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The Good, the Bad, and the Indeterminate of 2013

It’s that waning time of the year again, a time to look back at the events that informed and shaped the last twelve months.

Obviously, the overwhelming news of the last year was the victory of the Boston Red Sox in the World Series. But, this being a serious newspaper, we cannot be distracted by childish pursuits, so let’s get on with it.

Our review covers (some of) the bad, the indeterminate and the good.

Bad: Two items that will long be remembered. First, the Boston Marathon bombing. Although the occasion was marked by very many truly heroic interventions, the residual fact is that an entire community was terrorized. The bombing was a crashingly loud reminder of our vulnerability, largely because of its symbolism. This was, after all, the Boston Marathon — in these parts, a semi-sacred event. Hence the bombing had the feel of a desecration.

The other, in an entirely different venue, is the performance of the United States Congress, especially of the House of Representatives. Not for nothing has this, by general consensus, been declared the least productive House in all America’s history. But the problems with the House go beyond its indolence. It is marked by serial mendacity. It, and its leadership in particular, lack all credibility. It is a wonder that its members walk about — and sometimes even strut about — in clothing other than sackcloth and ashes.

Indeterminate? Here we encounter the leading news story — not yet concluded — of the year, by which I mean Edward Snowden’s revelations. I am among those who regard Snowden as a heroic figure, but I am of course aware that many others (including the United States Government) dismiss him as utterly vile. However he is judged, there can be no doubt that he has fundamentally altered our national conversation, that we now consider the tension between privacy and transparency in new ways. While I expect that in the end, the National Security Agency will remain largely unchanged, a more serious Congress (may that happen speedily in our day) could exercise the difficult judgments that are here called for more vigorously and more responsibly.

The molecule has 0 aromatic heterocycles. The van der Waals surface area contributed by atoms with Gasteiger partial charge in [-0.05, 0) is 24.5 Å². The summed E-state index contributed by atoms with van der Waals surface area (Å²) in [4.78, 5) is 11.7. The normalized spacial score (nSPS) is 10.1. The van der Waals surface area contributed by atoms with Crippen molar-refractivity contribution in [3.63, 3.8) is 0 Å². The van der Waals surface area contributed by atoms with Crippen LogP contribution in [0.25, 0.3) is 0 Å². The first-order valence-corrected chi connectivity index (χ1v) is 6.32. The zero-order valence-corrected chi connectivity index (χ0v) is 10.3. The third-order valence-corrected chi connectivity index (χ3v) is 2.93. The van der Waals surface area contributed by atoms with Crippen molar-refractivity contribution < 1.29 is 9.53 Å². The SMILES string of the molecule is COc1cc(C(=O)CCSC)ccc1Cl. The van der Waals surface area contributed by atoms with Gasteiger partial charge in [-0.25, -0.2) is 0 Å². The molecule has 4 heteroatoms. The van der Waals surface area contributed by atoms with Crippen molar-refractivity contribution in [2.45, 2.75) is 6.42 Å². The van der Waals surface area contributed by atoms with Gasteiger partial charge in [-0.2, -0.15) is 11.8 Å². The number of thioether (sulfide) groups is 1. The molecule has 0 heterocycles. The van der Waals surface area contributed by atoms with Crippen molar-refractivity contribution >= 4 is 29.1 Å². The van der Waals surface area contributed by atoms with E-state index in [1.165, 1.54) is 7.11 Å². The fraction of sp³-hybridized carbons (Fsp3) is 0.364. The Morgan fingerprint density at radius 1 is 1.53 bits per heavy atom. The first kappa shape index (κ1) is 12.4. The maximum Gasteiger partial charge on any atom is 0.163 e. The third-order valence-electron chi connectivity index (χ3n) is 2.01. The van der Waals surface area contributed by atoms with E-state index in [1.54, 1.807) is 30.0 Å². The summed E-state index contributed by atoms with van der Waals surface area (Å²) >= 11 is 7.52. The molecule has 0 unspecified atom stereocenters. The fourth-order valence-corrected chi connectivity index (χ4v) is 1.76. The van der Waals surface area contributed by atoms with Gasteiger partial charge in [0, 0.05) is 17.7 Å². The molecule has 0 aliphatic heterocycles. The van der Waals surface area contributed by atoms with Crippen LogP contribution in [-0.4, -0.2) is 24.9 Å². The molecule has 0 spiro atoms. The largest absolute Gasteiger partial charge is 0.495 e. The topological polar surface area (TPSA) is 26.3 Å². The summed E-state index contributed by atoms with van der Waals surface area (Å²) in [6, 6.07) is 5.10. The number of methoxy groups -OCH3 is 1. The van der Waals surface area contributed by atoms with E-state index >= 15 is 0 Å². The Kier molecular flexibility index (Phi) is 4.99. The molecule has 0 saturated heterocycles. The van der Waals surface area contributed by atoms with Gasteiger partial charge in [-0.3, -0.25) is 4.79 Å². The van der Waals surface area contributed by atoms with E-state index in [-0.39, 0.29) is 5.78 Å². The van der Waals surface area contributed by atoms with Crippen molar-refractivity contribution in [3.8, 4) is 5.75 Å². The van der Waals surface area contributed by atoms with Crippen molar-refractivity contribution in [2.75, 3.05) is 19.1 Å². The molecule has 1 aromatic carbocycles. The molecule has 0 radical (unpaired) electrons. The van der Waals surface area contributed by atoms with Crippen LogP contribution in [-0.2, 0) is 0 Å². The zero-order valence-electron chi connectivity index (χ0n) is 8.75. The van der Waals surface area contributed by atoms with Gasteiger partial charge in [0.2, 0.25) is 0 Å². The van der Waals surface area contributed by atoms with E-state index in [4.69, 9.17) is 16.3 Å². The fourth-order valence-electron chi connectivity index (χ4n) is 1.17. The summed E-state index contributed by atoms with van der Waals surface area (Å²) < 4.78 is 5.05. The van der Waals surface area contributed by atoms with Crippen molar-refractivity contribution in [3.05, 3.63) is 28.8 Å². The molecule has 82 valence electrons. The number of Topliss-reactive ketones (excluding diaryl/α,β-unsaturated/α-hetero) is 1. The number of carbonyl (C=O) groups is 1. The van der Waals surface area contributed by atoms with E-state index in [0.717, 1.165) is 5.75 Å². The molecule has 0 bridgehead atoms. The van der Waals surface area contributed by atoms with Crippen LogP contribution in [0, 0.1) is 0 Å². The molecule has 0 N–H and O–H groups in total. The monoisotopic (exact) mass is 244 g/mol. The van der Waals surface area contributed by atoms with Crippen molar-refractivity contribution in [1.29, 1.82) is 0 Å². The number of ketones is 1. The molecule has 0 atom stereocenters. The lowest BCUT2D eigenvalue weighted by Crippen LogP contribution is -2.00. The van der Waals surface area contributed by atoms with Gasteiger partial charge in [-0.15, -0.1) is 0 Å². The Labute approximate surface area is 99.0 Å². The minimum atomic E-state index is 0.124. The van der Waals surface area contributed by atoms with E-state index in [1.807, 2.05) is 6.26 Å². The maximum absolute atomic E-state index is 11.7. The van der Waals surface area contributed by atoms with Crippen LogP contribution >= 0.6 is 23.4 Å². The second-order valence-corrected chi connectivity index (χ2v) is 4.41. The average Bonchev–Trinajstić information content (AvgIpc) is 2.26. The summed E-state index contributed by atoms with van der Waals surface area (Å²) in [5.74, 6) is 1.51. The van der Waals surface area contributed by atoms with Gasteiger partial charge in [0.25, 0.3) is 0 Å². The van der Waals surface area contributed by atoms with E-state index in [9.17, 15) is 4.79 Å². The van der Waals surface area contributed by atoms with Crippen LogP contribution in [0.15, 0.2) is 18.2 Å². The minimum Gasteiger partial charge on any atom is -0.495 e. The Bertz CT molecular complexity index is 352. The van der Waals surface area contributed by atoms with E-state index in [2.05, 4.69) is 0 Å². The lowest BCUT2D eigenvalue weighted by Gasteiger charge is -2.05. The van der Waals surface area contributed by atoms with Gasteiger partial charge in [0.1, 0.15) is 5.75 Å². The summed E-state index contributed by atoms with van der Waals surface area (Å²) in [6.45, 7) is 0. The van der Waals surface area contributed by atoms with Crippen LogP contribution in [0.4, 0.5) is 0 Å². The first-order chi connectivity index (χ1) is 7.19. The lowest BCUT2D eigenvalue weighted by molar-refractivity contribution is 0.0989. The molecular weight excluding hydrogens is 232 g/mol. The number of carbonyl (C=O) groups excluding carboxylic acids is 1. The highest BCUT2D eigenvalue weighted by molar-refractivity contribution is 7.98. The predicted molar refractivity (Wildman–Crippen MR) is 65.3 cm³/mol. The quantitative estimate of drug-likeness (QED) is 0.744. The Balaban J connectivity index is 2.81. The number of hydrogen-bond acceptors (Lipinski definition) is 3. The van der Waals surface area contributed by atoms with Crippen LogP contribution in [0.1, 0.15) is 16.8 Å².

I have a second candidate for the indeterminate category. Quite suddenly, the matter of radical economic inequality has taken a leading place on the nation’s agenda. It is, I think, a consequence of the Occupy rebellion, aided and abetted by a growing number of economists. Once again, I am not persuaded that anything much will come of the disquiet, which is marked neither by the anger it rightly deserves nor by the rebellion it warrants. Americans, it turns out, are slow to anger. And the “system” is brilliant at engineering the debate and the plutocrats at preserving their privilege. But now that President Obama has himself spoken critically of the matter, and now that it has become a matter of widespread discourse, there’s some hope — slender, even very slender, that it will be soberly addressed.

Which brings me to the good things, those that go beyond the daily acts of grace and kindness that make life bearable.

Here I think especially of two men. We mourn the death of Nelson Mandela, who might well have left prison embittered, vengeful after 27 years — most of them in a cell without a bed or a toilet, limited to two letters and one visitor a year. But his genuine greatness lay in his ability to keep his eye on the prize, to grab hold of history and turn it in a direction of his own choosing — and a noble direction it was.

The other man is, of course, the remarkable Pope Francis, who has set a new standard for kindness. His readiness to kiss the face of a horribly disfigured man was only the start of it. Now, it is credibly rumored, he leaves the Vatican during the night, dressed as a priest, to bring charity to the poor and the homeless. In a document of exhortation at the end of November, he wrote, “Just as the commandment ‘Thou shalt not kill’ sets a clear limit in order to safeguard the value of human life, today we also have to say “thou shalt not” to an economy of exclusion and inequality. Such an economy kills. How can it be that it is not a news item when an elderly homeless person dies of exposure, but it is news when the stock market loses two points? This is a case of exclusion. Can we continue to stand by when food is thrown away while people are starving? This is a case of inequality. Today everything comes under the laws of competition and the survival of the fittest, where the powerful feed upon the powerless. As a consequence, masses of people find themselves excluded and marginalized: without work, without possibilities, without any means of escape.”

Such men buttress our faith, enliven our hopes.

Contact Leonard Fein at [email protected]

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